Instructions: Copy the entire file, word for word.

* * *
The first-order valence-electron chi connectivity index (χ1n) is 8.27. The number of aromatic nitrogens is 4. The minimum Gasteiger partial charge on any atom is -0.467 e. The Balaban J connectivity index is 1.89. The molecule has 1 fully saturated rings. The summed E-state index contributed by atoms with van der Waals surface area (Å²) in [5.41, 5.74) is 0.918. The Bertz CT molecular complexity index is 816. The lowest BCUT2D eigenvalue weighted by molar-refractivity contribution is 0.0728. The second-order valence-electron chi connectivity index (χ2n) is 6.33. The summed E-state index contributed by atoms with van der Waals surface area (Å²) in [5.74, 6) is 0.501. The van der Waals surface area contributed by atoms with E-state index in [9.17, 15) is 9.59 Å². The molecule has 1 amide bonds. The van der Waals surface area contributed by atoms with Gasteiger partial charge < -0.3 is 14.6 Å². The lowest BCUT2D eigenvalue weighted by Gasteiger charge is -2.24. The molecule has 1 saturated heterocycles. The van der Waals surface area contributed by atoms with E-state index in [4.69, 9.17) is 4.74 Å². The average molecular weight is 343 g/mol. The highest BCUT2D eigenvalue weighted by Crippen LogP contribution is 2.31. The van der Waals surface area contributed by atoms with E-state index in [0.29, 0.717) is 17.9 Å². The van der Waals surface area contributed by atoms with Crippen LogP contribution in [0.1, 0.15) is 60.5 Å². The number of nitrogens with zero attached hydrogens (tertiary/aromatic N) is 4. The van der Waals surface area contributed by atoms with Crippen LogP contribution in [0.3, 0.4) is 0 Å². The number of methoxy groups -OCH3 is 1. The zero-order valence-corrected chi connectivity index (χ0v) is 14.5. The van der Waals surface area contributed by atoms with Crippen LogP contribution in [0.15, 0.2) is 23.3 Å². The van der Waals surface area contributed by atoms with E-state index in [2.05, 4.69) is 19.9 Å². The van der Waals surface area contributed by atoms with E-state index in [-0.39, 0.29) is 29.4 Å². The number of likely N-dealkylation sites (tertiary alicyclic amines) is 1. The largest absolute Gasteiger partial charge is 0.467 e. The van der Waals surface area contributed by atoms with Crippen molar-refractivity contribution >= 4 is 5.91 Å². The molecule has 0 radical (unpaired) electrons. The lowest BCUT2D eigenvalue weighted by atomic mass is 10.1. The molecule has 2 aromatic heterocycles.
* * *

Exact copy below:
The first-order valence-electron chi connectivity index (χ1n) is 8.27. The number of aromatic nitrogens is 4. The minimum Gasteiger partial charge on any atom is -0.467 e. The Balaban J connectivity index is 1.89. The molecule has 1 fully saturated rings. The summed E-state index contributed by atoms with van der Waals surface area (Å²) in [5.41, 5.74) is 0.918. The Bertz CT molecular complexity index is 816. The lowest BCUT2D eigenvalue weighted by molar-refractivity contribution is 0.0728. The second-order valence-electron chi connectivity index (χ2n) is 6.33. The summed E-state index contributed by atoms with van der Waals surface area (Å²) in [5.74, 6) is 0.501. The van der Waals surface area contributed by atoms with E-state index in [9.17, 15) is 9.59 Å². The molecule has 1 amide bonds. The van der Waals surface area contributed by atoms with Gasteiger partial charge < -0.3 is 14.6 Å². The lowest BCUT2D eigenvalue weighted by Gasteiger charge is -2.24. The molecule has 1 saturated heterocycles. The van der Waals surface area contributed by atoms with E-state index in [4.69, 9.17) is 4.74 Å². The average molecular weight is 343 g/mol. The highest BCUT2D eigenvalue weighted by Crippen LogP contribution is 2.31. The van der Waals surface area contributed by atoms with E-state index in [0.29, 0.717) is 17.9 Å². The van der Waals surface area contributed by atoms with Crippen LogP contribution in [0.1, 0.15) is 60.5 Å². The number of nitrogens with zero attached hydrogens (tertiary/aromatic N) is 4. The van der Waals surface area contributed by atoms with Crippen LogP contribution in [0.3, 0.4) is 0 Å². The number of methoxy groups -OCH3 is 1. The zero-order valence-corrected chi connectivity index (χ0v) is 14.5. The van der Waals surface area contributed by atoms with Crippen LogP contribution in [0.15, 0.2) is 23.3 Å². The van der Waals surface area contributed by atoms with E-state index in [2.05, 4.69) is 19.9 Å². The van der Waals surface area contributed by atoms with E-state index in [-0.39, 0.29) is 29.4 Å². The number of likely N-dealkylation sites (tertiary alicyclic amines) is 1. The largest absolute Gasteiger partial charge is 0.467 e. The van der Waals surface area contributed by atoms with Crippen molar-refractivity contribution >= 4 is 5.91 Å². The molecule has 0 radical (unpaired) electrons. The lowest BCUT2D eigenvalue weighted by atomic mass is 10.1. The molecule has 2 aromatic heterocycles.